Although the combination of trade digitalisation and sustainability are key to accelerating trade growth by reducing friction and enhancing transparency, they cannot operate in isolation. Intergovernmental and industry level discussions and co-operation are essential to ensuring that they deliver their full potential. There has been encouraging progress here, including the digital economy agreements between Singapore and various key trade corridors, such as the UK, the Infocomm Media Development Authority TradeTrust, and the UN Model Law on Electronic Transferable Records pilots.

A practical illustration of the benefits of collaboration is evidenced by DBS’s successful completion of the first live transaction on the Singapore Trade Data Exchange (SGTraDex) platform, a digital data exchange that facilitates trusted and secure sharing of data between supply chain ecosystem partners. Through the utilisation of regulated mass flow meters (MFMs) and by collaborating with MFM services providers to capture data at source, DBS, Kenoil Marine Services and its counterparties were able to digitalise bunker delivery notes. This enabled them to validate transaction details in a timely manner and ensure the authenticity of trades. Enhanced processes such as this have the advantage of fostering greater trust and transparency across the whole trade ecosystem.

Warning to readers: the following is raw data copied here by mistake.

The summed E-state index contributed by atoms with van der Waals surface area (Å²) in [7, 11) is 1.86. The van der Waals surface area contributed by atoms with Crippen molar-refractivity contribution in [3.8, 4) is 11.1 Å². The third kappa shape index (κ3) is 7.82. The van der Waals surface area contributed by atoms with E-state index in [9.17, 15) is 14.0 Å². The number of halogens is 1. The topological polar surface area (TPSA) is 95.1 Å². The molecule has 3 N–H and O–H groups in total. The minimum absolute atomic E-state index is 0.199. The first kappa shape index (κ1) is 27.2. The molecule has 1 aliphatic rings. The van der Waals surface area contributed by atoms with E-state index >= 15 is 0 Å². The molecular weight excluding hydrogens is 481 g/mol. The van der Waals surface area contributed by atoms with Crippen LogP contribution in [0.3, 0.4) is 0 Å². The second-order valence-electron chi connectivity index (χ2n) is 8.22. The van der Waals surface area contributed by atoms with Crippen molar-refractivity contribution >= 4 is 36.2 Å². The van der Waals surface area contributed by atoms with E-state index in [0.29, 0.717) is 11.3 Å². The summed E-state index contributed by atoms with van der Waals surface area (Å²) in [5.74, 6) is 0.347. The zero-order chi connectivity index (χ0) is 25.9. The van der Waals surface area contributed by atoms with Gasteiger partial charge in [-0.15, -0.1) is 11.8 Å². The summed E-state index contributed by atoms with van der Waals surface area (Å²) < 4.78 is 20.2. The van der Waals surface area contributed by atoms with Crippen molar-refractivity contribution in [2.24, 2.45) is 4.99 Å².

Digital connectivity also plays an increasingly important role in facilitating collaboration, such as in DBS and GS1 HK’s partnership to provide local SMEs with on-demand digital trade financing. It does so by enhancing the exchange of information between systems by aiding data extraction and collation from multiple sources, which in turn supports the use of powerful analytics and greater automation of processes.